Like the old man in Monty Python and the Holy Grail, the commodities super cycle is "not dead yet." Year to date, the iShares Commodities Select Strategy ETF (COMT - Get Report) is up 3.9%. Over the last month, it has jumped 11%. In December, commodities prices had sunk to a decade low and the entire sector was given up for, well, dead.
Copper in particular has come back to life. The Global X Copper Miners ETF (COPX - Get Report) is up 26% so far this year and 28% over the last month. Signs of continued global growth, especially in China, are largely fueling the resurrection of commodities. Below, we examine three ways to play the rebound in commodities prices. They're among the best growth stock opportunities available in a broader market that remains risky and volatile.
Let's start with Mongolia (yes, Mongolia). Once home to only camels and nomadic herders, Mongolia's Gobi Desert is experiencing a gold and copper rush of epic proportions. After a slight lull in the action from 2012-2015, 2016 is shaping up to be the year when the rubber hits the mining road as the Oyu Tolgoi mine expansion at last gets underway.
Mongolia's sizable mineral wealth drives the country's economic output. In the last decade, Mongolians have discovered even greater mineral resource deposits, including copper, gold and coal. Capital markets, however, have approached Mongolia with a mix of caution and excitement.
Many want to participate in one of the fastest growing economies in the world, but cultural mismatches make doing business difficult. U.S. investors, long chomping at the bit to invest in this Asian country, have been spooked in the past by negotiations, delays and a collapsing commodity market.
Entering the fourth quarter of 2015, the prospects for reaching a financing and operation expansion agreement on the Oyu Tolgoi mine looked grim. Shares of the associated economic parties had been trending downward from 2013 to 2015. This may have been what inspired TD Asset Management to sell off 7.3% of its position in Turquoise Hill Resources (TRQ - Get Report) during the fourth quarter of last year. Turquoise Hill Resources is the NYSE-listed company (market cap: $5.71 billion) linked with the Oyu Tolgoi mine assets.
Now, though, things are looking different.
1. Turquoise Hill Resources
In December 2015, the climate for Mongolian mining shifted favorably. Rio Tinto (RIO) closed the negotiations and secured financing of $4.4 billion to begin mine expansion in the first half of 2016. From 2009 to 2011, Turquoise Hill Resources stock benefited from the market news of the "asset discovery" and size, but shares dropped from 2011 through 2013 due to contract negotiations.
The stock went basically sideways in 2014 and then rallied early last year before selling off. But shares have rallied since January of this year, and the company's earnings look promising. The lone analyst covering the stock has a 12-month price target or $3.82, which suggests upside of 37%.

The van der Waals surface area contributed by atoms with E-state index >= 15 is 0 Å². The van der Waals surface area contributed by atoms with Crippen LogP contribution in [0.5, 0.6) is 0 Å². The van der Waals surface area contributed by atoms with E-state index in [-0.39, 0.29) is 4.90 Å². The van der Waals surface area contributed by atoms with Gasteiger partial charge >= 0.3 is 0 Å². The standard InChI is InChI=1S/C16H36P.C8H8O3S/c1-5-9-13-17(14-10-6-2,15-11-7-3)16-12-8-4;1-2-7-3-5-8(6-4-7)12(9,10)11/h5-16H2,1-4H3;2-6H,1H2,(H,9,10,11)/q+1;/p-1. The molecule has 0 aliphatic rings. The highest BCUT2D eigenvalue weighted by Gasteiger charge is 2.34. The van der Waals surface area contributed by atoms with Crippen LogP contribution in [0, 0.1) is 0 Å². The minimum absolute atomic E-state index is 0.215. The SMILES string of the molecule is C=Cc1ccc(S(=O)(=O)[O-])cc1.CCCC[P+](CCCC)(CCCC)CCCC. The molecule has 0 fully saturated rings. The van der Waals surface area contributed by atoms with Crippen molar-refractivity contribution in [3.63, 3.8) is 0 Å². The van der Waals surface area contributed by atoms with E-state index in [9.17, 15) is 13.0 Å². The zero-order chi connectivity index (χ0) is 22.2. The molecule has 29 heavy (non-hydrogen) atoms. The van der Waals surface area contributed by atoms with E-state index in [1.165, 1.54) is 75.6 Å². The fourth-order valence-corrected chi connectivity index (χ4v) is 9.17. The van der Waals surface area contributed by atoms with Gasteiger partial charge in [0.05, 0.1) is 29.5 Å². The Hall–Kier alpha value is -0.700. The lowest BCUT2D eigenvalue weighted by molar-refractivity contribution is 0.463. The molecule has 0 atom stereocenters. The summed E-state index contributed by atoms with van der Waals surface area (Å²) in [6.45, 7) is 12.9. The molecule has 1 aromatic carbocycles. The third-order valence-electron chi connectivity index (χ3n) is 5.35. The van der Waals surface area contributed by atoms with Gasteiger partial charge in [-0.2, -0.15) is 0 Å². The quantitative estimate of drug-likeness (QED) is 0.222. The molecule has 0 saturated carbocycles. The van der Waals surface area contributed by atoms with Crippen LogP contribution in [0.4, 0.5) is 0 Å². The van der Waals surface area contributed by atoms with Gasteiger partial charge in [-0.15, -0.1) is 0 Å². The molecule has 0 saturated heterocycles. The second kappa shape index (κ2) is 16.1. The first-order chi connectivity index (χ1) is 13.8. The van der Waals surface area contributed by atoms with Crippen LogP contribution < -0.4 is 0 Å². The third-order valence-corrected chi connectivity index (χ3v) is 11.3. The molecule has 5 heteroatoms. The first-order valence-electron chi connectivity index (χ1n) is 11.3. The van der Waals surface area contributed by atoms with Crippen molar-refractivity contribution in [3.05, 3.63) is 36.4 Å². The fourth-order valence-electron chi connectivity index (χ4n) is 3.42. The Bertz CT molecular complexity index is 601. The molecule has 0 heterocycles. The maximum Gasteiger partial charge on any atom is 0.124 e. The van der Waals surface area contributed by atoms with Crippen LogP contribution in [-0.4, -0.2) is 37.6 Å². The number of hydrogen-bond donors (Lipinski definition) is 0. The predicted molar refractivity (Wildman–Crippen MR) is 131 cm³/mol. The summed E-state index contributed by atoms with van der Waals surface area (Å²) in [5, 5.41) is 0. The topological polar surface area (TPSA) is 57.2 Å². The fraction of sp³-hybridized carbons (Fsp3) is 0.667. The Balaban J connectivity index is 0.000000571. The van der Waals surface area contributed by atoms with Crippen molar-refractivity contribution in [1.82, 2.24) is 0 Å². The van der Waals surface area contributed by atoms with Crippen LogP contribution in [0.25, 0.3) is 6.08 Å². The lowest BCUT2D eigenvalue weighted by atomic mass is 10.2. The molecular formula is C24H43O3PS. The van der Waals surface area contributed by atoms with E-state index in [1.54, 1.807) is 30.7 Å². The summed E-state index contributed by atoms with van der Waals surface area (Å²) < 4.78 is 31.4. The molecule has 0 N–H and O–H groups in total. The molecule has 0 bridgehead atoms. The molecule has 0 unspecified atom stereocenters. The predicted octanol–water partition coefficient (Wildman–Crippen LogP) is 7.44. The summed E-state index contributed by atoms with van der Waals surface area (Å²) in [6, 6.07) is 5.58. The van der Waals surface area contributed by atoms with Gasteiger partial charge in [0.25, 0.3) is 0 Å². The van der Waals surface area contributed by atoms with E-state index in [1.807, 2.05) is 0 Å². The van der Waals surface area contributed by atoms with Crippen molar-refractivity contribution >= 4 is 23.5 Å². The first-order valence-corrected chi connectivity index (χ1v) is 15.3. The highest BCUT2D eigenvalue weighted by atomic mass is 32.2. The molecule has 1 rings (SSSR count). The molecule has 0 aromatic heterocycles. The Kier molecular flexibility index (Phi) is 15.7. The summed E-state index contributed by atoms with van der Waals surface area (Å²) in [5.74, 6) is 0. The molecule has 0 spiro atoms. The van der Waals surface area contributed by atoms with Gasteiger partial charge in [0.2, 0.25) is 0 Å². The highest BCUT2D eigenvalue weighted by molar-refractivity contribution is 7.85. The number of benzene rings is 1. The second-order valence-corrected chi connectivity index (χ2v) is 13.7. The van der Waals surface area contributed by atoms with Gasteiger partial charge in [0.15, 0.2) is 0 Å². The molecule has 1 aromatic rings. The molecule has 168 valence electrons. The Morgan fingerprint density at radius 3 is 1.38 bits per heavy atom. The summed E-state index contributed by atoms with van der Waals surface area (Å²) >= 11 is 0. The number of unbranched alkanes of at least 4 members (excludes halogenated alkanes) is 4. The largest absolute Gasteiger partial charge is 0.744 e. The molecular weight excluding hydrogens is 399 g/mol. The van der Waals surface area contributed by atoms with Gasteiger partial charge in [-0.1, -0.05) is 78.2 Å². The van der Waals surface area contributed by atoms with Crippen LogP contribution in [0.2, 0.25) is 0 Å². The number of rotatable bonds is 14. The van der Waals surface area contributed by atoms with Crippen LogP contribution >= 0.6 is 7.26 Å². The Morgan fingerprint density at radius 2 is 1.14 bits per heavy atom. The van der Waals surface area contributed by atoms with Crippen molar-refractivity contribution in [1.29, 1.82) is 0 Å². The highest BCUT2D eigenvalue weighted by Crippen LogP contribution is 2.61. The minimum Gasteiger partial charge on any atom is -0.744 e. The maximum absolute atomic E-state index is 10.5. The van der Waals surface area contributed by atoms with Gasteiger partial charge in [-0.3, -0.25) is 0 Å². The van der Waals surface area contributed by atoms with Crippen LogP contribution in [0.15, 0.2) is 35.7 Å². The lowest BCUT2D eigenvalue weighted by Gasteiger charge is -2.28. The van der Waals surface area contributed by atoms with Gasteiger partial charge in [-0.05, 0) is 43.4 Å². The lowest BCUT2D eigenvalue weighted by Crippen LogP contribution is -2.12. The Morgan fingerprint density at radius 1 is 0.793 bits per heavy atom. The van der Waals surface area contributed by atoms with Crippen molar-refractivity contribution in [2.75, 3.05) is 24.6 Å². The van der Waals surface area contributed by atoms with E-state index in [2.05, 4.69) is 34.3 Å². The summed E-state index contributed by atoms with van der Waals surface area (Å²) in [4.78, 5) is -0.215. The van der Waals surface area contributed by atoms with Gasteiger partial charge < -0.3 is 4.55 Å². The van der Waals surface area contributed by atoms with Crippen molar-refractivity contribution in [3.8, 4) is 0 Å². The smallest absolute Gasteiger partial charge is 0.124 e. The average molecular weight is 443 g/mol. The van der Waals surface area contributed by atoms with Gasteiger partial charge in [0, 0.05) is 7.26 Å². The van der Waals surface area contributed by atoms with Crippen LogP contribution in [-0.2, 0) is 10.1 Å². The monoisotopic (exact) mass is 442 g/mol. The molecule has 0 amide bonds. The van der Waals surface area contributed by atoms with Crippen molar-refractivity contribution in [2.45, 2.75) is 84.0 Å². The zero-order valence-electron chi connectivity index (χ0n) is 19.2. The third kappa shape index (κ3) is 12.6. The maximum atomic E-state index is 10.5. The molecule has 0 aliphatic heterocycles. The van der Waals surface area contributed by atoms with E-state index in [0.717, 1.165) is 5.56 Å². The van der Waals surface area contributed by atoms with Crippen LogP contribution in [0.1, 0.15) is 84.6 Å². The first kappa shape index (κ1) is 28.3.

2. Rio Tinto
Mining giant Rio Tinto, with major assets in Mongolia, is another well-timed play on the resurgence in the commodities sector.
Rio Tinto announced last week that Jean-Sebastien Jacques would take over as CEO later this year. News of Jacques' appointment was cheered by the market. Currently the company's chief of copper and coal, Jacques not only led Rio Tinto's negotiations on the Oyu Tolgoi financing and expansion agreement (one of the largest copper mining assets in the world), but he shifted Rio Tinto's position on cost cutting to a forward-thinking strategy of expansion and innovation.
Acquiring copper assets at heavily discounted prices provides a liquidity base for the flailing market and sends a signal that the price has reached a temporary floor. Although declining commodity prices could still hamper Rio Tinto's growth moving forward, developing a key copper asset within 80 kilometers of the Chinese border may prove to be a positive, long-term strategic supply chain win as the Chinese markets stabilize.
In addition to the recent Oyu Tolgoi developments, Mongolia also indicated that the nation has a renewed hunger to attract foreign direct investment to grow the country's mining, agriculture and infrastructure sectors. While foreign direct investment had dried up post-2012, in early March the Mongolian government agreed to settle arbitration with Canada's Khan Resources, ending a seven-year, $70 million legal battle over uranium mining licenses.
This settlement should restart the region's investment engine, thereby benefiting Mongolian capital markets and economic growth. That's why the bears are likely wrong about 2016 and profit-making investments still abound.
Not confident in a commodity price bump or a Mongolian long copper strategy? This might be the time to play the Oyu Tolgoi mine expansion on the operations side with the stock on the next page.
Caterpillar supplies moving trucks and heavy equipment to this project, so it stands to reason that it will benefit from extended vehicle contracts, maintenance and heavy equipment purchases. Caterpillar has stormed back from its January lows, partially because of this news, and partially because of strong cash flow management.
The movement of commodities typically is a proxy for Chinese demand. Consequently, the rebound in commodities prices is a clear sign that China, the global growth engine, is not collapsing but only slowing. Reports of the Middle Kingdom's demise are greatly exaggerated, as the country's industry, retail and fixed-investment indicators showed renewed vigor in January-February. Our three stock recommendations are informed bets that sluggish growth, not global recession, is probably in the cards.
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